FREDERICTON -- It was the first jury selected during the COVID-19 pandemic in Canada.

It was during a fitness hearing in August when a jury of seven women and five men were chosen and it was later ruled 50-year-old Matthew Vincent Raymond was fit to stand trial.

That ruling came two years -- almost to the day -- of the events that took place on a sunny Friday morning in a Fredericton northside neighbourhood.

Four people -- a personal support worker, a musician and two police officers -- were killed on Aug. 10, 2018, when Raymond opened fire from the window of his apartment. That was an agreed statement of fact between all parties on the first day of the trial.

Those 12 people were asked to remain as the jury during the criminal trial. It took place two-and-a-half blocks from Fredericton’s usual courthouse, at the city’s convention centre, where a ballroom that usually hosts the State of the Province event was turned into a large, physically-distanced courtroom.

Only media and family members of the victims were allowed to watch the proceedings over the last 10 weeks. The risk of opening to the members of the public was too great, according to the regional director of court services.

“There’s a number of court participants that must appear in court,” said Ross Gorman in October. “To afford those that would be just nice to be in court, and possibly infect those who have to be there, would be in our respective opinion, counterproductive.”

Fredericton shootings trial

A physically-distanced makeshift 'gallery' is seen at the Fredericton Convention Centre, where Matthew Raymond's first-degree murder trial was held during the COVID-19 pandemic. (Laura Brown/CTV Atlantic)

Sitting in that ballroom, six feet from other media outlets and family members, became normal as the trial got underway. But there were moments when COVID-19 had its impact.

She wasn’t supposed to be the second person to take the stand, but Ceilidh Bowen -- a paramedic student at the time of the shooting who rode in the ambulance that took Raymond to hospital -- had to self-isolate for two weeks before entering the courtroom. Now working in Ontario, she was in New Brunswick the first week of September, and her flight back was booked for Sept. 23, at 1:20pm.

But there was a week-long delay in the trial, at which time the defence applied for a mistrial. That application was denied in the end, but it meant Bowen’s testimony had to be moved up.

Then, a juror had to be tested for COVID-19. Then, defence lawyer Nathan Gorham also had to be tested. And then, another lawyer. All three tests came back negative, but each time, it cost the court a short delay.

“Having just the regular run-of-the-mill cold would mean that it would put the entire trial on hold. There was a level of anxiety that existed because of that,” said Gorham.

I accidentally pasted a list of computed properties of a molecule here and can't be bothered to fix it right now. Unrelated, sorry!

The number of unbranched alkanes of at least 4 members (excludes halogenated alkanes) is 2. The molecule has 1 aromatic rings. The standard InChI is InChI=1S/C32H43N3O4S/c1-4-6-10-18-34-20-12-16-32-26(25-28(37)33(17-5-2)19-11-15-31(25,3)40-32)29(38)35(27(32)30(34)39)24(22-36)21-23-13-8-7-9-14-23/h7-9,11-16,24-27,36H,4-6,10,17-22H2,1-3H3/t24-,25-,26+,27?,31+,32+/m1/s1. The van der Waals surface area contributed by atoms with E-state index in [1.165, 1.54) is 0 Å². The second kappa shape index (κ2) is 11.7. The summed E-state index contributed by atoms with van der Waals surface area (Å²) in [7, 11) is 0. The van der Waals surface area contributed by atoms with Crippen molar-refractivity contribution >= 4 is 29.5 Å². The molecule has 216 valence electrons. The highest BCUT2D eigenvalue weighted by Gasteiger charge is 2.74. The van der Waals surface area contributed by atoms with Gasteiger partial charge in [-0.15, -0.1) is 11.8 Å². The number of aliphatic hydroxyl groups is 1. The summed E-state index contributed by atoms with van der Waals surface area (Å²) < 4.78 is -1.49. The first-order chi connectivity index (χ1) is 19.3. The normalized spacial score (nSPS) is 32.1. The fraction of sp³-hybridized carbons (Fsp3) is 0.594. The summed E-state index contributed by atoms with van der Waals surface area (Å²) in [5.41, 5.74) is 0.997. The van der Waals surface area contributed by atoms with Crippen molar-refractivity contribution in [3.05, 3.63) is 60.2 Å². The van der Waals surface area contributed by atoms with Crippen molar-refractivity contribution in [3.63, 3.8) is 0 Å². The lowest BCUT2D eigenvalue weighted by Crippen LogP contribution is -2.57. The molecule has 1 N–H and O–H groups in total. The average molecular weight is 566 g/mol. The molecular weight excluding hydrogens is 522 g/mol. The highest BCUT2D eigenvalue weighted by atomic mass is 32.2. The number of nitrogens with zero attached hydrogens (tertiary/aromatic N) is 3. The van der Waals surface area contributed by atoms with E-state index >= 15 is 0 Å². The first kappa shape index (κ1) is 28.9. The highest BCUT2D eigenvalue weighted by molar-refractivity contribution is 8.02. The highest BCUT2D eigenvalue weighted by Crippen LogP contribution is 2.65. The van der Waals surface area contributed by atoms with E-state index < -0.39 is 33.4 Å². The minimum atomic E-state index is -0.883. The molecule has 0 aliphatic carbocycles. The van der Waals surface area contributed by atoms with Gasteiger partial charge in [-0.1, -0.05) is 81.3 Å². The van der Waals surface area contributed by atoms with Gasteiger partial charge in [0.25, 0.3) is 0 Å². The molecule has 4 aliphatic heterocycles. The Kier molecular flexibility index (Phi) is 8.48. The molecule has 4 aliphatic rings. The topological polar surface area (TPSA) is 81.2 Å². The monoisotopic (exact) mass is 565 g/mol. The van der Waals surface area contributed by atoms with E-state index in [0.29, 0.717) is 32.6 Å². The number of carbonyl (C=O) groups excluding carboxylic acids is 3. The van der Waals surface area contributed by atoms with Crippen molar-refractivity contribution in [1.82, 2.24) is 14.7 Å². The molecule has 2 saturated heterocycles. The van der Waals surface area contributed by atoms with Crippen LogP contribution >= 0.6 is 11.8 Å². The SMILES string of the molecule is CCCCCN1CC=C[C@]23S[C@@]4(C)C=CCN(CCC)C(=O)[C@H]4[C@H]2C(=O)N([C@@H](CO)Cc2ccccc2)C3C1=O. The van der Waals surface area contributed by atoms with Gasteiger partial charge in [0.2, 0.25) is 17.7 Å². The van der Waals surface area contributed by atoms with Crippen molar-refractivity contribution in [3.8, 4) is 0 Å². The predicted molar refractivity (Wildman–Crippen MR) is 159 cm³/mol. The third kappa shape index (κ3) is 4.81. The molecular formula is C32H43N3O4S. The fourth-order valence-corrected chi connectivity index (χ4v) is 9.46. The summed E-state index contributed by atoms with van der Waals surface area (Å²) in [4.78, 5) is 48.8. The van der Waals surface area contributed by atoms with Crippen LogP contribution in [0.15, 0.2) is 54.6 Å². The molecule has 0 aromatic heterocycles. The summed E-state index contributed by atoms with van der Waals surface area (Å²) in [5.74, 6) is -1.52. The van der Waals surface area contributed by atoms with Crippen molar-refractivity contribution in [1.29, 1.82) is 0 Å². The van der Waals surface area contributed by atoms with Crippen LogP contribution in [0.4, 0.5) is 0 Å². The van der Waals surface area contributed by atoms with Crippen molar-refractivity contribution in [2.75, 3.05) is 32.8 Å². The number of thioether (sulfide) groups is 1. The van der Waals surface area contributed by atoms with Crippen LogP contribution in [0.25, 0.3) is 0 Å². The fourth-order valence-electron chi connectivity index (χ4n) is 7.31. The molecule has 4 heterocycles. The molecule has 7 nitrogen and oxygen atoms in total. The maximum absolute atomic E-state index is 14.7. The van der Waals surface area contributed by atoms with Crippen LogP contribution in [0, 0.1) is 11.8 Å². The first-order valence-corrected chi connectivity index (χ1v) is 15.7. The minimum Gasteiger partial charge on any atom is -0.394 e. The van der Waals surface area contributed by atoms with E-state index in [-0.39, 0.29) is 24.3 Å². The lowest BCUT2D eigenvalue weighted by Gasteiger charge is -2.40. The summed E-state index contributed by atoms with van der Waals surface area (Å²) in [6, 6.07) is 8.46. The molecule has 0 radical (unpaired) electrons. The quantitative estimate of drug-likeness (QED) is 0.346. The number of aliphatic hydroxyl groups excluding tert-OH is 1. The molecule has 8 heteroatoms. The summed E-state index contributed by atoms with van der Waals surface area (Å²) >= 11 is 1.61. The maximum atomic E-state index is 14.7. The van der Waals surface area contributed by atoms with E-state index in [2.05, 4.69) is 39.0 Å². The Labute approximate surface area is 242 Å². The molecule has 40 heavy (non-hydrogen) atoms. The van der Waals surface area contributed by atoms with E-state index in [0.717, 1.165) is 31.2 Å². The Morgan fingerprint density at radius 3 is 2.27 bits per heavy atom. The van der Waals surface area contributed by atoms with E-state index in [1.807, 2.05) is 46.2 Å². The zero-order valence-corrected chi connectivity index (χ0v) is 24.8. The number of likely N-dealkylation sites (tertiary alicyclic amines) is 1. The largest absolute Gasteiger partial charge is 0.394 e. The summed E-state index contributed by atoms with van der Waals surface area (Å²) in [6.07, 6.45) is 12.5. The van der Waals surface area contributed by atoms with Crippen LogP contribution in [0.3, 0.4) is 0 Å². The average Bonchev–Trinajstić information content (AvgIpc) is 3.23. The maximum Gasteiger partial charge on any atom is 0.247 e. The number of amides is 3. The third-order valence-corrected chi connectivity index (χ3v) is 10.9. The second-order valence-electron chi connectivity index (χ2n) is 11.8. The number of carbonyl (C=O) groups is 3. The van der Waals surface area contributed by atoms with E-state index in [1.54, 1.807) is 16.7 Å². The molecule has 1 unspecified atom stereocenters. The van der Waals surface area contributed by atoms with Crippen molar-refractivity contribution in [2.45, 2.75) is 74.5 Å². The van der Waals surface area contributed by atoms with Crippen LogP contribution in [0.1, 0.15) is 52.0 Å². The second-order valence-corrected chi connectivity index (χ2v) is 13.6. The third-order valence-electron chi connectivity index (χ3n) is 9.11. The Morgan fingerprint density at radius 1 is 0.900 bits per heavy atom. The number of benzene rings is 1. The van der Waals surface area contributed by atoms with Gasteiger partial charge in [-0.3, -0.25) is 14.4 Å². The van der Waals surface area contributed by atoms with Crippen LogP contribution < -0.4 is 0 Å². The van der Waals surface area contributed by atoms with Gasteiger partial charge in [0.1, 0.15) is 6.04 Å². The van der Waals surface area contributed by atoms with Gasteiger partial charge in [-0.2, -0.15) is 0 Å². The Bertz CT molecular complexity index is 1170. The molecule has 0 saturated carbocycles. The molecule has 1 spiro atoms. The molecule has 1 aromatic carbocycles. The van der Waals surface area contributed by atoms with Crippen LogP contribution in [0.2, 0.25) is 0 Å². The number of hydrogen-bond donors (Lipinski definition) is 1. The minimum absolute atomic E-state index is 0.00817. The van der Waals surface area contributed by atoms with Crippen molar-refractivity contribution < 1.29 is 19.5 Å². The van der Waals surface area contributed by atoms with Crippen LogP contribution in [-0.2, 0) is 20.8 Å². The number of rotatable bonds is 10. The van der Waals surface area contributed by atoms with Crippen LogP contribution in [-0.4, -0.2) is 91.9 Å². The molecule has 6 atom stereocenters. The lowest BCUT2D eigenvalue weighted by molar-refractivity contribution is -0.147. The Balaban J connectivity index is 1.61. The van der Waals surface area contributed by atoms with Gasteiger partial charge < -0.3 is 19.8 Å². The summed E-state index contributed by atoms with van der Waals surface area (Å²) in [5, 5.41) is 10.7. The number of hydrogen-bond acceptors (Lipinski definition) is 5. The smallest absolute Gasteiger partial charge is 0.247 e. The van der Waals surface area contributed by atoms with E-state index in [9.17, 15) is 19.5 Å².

He also said the novel coronavirus added a layer of bureaucracy when calling witnesses from outside the province.

Some of those witnesses couldn’t afford to spend two weeks self-isolating before their testimony. So, Worksafe NB and Public Health established guidelines for how they would get to the province, and how people would communicate and interact with them while they were there.

“Although it’s fairly simple and straight forward on paper, sometimes it got very difficult to maintain it when it was actually happening,” Gorham said.

“For instance, there were requirements that the person had an escort coming and going from the room and coming and going from the airport. And just the logistics of a trial with all the things that are going on, makes it difficult to have that set and in place and maintained throughout.”

Between each of the 44 witnesses, the stand had to be cleaned. One of the witnesses, who also came from Ontario, was seated in the gallery while they waited to testify. Instead of a six-foot radius, court staff built a 10-foot one around their chair.

“We’re figuring it out, as it plays out, on a day-by-day basis,” said Gorman.

When the number of cases started to rise in the province in October, Gorham and his co-counsel, Breana Vandebeek, said they lost access to visit their client in person.

But they say sheriffs, jail and court staff were “very understanding” and worked to ensure there wasn’t a long disruption.  

“If there’s a better way to do it, then it escapes me,” Gorham said.

Fredericton’s Court of Queen’s Bench was moved to the Convention Centre in the spring.

When it was first moved, Justice Terrence Morrison, who presided over Dennis Oland’s retrial, said any jury trial could not go ahead in the original courthouse during the pandemic.

“Social distancing makes conducting a jury trial at the Justice building on Queen Street absolutely impossible,” he said. “Not only could you not social distance in the courtroom itself, but the jury room facilities … they’re inadequate even as they are now. It would be impossible. You couldn’t ask a jury to go in that room given COVID-19.”

According to the New Brunswick Department of Justice, the province has an agreement with the Fredericton Convention Centre to continue court services at the centre until Dec. 31. After that?

“We are in dialogue with the city on extending the lease. We have nothing further to announce at this time,” said a department spokesperson.

Crown prosecutors in the Raymond case, Darlene Blunston and Jill Knee, were approached for a comment on this story, but did not respond.